Peru is a country in South America that’s home to a section of Amazon rain forest.
The land of the Incas, an amazing civilization that was able to cope with the wild geography of the region and live in harmony with the elements of nature: the rivers, the sun, the rain, the oceans, the mountains, the dry cold of the Andes and adapting to different environments.
In southern Peru, vast Lake Titicaca offers sapphire waters and folkloric festivals at high altitude. The city of Arequipa is popular for outdoor recreation , such as climbing volcanoes and viewing Andean condors at Colca Canyon. The Sacred ( Urubamba ) Valley has many hiking, rafting and mountain-biking opportunities. In southern desert, small planes fly visitors over the Nazca Lines, huge ancient pictograms. In northeast, Iquitos is the gateway to Peru’s Amazon basin.
PLACES TO VISIT
1. Machu Picchu
Machu Picchu is an Incan citadel set high in the Andes Mountains in Peru, above the Urubamba River Valley. It is placed on a mountain ridge 2,430 metres ( 7,970 ft) above sea level.
Built in the 15th century and later abandoned , it’s renowned for its sophisticated dry-stone walls that fuse huge blocks without the use of mortar, intriguing buildings that play on astronomical alignments and panoramic views. Its exact former use remains a mystery.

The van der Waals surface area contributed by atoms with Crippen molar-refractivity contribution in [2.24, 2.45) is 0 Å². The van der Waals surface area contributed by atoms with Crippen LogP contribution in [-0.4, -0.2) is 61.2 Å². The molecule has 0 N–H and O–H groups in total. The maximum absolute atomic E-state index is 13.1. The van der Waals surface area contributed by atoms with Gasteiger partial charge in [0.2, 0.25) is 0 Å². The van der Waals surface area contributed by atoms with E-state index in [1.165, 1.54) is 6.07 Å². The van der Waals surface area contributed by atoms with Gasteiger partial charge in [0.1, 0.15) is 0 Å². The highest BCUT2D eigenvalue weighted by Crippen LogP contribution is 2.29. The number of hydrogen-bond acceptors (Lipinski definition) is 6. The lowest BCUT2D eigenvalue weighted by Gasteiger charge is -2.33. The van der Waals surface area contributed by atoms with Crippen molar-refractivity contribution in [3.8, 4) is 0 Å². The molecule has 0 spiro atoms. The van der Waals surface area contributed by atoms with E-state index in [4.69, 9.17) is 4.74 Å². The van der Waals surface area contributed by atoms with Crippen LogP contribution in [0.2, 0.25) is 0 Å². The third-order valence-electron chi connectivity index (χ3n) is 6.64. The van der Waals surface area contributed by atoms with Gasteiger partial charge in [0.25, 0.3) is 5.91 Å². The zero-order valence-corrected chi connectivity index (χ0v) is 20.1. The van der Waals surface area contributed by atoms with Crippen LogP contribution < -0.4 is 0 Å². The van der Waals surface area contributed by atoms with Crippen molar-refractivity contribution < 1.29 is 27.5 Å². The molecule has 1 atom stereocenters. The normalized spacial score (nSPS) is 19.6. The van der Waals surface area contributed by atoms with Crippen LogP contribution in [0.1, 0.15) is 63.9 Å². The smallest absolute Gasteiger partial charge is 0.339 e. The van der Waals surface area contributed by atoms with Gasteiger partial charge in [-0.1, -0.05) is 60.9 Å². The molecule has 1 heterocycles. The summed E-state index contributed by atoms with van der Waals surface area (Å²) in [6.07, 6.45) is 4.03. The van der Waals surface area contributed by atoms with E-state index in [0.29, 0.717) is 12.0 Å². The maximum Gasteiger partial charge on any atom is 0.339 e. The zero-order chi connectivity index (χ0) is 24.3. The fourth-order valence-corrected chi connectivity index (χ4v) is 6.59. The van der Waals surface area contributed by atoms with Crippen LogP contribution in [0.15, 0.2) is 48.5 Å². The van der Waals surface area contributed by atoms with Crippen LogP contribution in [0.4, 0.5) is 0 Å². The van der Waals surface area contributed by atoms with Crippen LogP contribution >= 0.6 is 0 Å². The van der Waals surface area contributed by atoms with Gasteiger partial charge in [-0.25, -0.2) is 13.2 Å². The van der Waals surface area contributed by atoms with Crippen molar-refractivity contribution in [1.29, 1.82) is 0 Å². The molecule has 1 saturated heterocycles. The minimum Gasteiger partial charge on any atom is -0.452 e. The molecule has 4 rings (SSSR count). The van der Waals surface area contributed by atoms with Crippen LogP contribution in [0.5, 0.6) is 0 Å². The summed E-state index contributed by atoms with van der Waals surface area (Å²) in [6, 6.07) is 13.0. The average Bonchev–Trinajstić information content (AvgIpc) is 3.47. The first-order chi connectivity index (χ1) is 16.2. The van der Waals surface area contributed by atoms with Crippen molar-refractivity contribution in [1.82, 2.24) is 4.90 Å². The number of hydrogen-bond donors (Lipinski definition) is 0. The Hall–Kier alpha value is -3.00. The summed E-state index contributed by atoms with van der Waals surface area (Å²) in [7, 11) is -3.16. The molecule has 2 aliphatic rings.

You can read our Machu Picchu travel guide and find out more about this wonderful place.
Most archaeologists belive that Machu Picchu was constructed as an estate for the Inca emperor Pachacuti (1438-1472). Often mistakenly referred to as the ”Lost City of the Incas” is the most familiar icon of Inca civilization.
The Incas built the estate around 1450 but abandoned it a century later at the time of the Spanish Conquest.
Machu Picchu was built in the classical Inca style, with polished dry-stone walls. It has three primary structures : 1. Intihuatana, 2. the Temple of the Sun, and 3. the Room of the Three Windows.
Though Machu Picchu is considered to be a ”royal” estate, surprisingly , the estate would not have been passed down in the line of succession. It was only used to approximately 80 years before being abandoned seemingly due to destruction of the Spanish Conquests in other parts of the Inca Empire.